WALL-E proved that, yes, the public was ready to fall in love with a glorified garbage truck.
However, the optimistic note on which the film ends slightly glosses over some of the more, er,depressing, realities.
Even if we ignore the slightly alarming overtones of what is essentially class-cleansing, with the super-rich jetting off in their starships, leaving the poor to rot on Earth, the implications for the human race in WALL-E are pretty disturbing.
The original humansleft the Earth in its appalling state are by now presumably all dead after 700 years of interstellar travel. The morbidly obese blobs of humans that come back are the descendents of these super-rich pioneers, that have known nothing but their shipboard environment.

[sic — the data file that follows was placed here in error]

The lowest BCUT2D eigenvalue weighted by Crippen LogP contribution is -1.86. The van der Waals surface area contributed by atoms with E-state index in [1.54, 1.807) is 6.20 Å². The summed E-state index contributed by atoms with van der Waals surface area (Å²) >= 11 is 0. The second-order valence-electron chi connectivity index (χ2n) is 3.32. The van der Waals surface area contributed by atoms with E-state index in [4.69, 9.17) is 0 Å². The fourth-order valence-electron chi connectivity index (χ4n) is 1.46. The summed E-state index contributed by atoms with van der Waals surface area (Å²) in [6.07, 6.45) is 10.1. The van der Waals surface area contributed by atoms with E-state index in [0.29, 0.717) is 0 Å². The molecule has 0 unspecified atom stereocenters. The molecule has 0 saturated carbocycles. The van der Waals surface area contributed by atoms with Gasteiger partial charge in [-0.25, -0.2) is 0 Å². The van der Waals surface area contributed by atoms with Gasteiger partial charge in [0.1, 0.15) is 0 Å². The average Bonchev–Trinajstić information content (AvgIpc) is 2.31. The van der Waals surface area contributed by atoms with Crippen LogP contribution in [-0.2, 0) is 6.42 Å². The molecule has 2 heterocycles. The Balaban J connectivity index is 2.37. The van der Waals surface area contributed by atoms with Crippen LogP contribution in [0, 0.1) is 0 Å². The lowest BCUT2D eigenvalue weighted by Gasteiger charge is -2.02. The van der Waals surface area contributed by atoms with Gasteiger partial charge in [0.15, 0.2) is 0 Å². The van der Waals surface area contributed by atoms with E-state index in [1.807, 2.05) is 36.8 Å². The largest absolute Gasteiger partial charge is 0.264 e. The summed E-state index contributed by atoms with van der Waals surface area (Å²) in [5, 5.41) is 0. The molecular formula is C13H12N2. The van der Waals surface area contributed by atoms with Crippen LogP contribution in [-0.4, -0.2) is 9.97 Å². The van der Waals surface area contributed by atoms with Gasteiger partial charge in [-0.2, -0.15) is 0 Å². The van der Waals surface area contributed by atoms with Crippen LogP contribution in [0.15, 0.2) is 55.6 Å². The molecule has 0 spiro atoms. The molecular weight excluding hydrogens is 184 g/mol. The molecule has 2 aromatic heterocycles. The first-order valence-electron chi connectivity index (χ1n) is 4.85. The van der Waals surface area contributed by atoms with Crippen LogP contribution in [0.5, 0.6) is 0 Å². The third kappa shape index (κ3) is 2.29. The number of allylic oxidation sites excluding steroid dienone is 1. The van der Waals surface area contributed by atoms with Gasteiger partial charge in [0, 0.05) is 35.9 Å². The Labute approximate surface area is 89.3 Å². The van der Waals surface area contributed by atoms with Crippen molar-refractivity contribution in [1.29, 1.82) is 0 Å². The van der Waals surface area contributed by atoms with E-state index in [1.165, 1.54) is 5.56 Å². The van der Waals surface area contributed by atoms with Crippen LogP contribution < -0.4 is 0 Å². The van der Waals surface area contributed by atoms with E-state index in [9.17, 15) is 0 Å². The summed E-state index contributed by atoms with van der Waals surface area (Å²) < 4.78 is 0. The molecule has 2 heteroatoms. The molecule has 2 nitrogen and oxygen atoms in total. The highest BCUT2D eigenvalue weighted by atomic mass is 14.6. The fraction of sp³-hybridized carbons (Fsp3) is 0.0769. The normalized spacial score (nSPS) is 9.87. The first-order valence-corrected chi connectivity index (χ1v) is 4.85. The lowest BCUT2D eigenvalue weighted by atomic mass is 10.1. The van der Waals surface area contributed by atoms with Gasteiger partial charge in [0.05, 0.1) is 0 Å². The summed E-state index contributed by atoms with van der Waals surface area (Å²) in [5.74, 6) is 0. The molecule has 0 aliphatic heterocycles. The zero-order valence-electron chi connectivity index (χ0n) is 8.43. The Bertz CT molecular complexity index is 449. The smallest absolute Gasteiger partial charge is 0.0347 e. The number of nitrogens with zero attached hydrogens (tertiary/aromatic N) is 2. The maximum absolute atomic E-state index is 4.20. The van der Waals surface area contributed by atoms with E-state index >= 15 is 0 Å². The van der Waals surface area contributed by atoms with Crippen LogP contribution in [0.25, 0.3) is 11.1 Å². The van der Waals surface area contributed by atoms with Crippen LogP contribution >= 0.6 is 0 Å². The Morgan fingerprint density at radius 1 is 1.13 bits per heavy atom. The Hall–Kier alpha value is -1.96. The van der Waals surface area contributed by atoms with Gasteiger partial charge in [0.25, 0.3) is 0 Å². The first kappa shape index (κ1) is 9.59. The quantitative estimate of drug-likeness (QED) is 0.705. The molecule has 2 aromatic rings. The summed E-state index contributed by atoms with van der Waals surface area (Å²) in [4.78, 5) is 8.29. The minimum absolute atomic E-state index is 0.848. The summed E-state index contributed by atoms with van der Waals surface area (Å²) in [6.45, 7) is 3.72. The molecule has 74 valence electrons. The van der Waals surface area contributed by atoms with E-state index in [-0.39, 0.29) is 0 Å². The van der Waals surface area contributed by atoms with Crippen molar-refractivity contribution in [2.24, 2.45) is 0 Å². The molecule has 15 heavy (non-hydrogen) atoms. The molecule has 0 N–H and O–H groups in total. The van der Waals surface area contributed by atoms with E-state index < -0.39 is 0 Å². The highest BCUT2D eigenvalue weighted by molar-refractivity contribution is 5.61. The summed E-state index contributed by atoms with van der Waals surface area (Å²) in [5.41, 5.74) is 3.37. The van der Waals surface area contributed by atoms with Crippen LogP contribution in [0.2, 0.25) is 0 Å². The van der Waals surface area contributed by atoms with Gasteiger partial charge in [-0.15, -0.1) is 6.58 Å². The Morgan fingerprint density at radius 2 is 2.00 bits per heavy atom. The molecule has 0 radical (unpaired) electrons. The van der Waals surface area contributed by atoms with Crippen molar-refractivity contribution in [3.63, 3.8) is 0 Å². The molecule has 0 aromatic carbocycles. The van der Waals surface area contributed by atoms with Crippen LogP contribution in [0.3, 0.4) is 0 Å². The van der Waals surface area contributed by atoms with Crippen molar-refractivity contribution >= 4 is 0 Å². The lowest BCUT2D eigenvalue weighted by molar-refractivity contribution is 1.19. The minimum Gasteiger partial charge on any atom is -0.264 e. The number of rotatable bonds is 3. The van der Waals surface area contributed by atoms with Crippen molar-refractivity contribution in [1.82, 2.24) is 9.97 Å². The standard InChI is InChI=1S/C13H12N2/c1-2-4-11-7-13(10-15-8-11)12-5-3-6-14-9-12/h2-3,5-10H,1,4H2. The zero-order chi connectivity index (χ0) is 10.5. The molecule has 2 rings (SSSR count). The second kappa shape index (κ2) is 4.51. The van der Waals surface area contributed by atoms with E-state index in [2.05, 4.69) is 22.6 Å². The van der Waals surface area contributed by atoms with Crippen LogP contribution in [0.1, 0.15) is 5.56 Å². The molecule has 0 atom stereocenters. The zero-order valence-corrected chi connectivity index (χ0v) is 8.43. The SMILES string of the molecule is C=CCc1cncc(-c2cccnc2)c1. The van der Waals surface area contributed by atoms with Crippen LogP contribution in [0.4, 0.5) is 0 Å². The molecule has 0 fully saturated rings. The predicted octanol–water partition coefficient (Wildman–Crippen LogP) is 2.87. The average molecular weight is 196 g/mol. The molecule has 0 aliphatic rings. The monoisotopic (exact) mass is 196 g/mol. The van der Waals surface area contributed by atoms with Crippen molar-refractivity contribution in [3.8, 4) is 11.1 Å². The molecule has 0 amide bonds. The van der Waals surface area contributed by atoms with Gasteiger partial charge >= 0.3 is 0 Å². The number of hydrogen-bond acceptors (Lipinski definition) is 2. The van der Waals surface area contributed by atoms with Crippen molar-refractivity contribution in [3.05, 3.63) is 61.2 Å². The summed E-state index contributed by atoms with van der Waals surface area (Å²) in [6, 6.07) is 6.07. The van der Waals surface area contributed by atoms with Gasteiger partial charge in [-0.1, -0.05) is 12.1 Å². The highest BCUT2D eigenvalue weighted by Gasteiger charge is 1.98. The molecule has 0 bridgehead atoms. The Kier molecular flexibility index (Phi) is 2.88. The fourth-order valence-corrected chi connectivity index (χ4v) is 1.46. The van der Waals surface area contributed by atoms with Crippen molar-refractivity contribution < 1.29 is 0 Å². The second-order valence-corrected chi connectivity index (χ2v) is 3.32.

Just their physiologies would prove to be disastrous. Not only are they all horrifically, probably irreversibly obese, but their totally sedentary lives will have wrought havoc on their musculoskeletal structures. The effect would be further compounded in a low-gravity environment such as, you know, space.
The result of this would be that the humans, far from restoring the Earth to a hippy's paradise, would hit the deck at the first tug of Earth's gravity, creating a landscape of scattered, gasping, fleshy mounds like jellyfish washed up on the beach.
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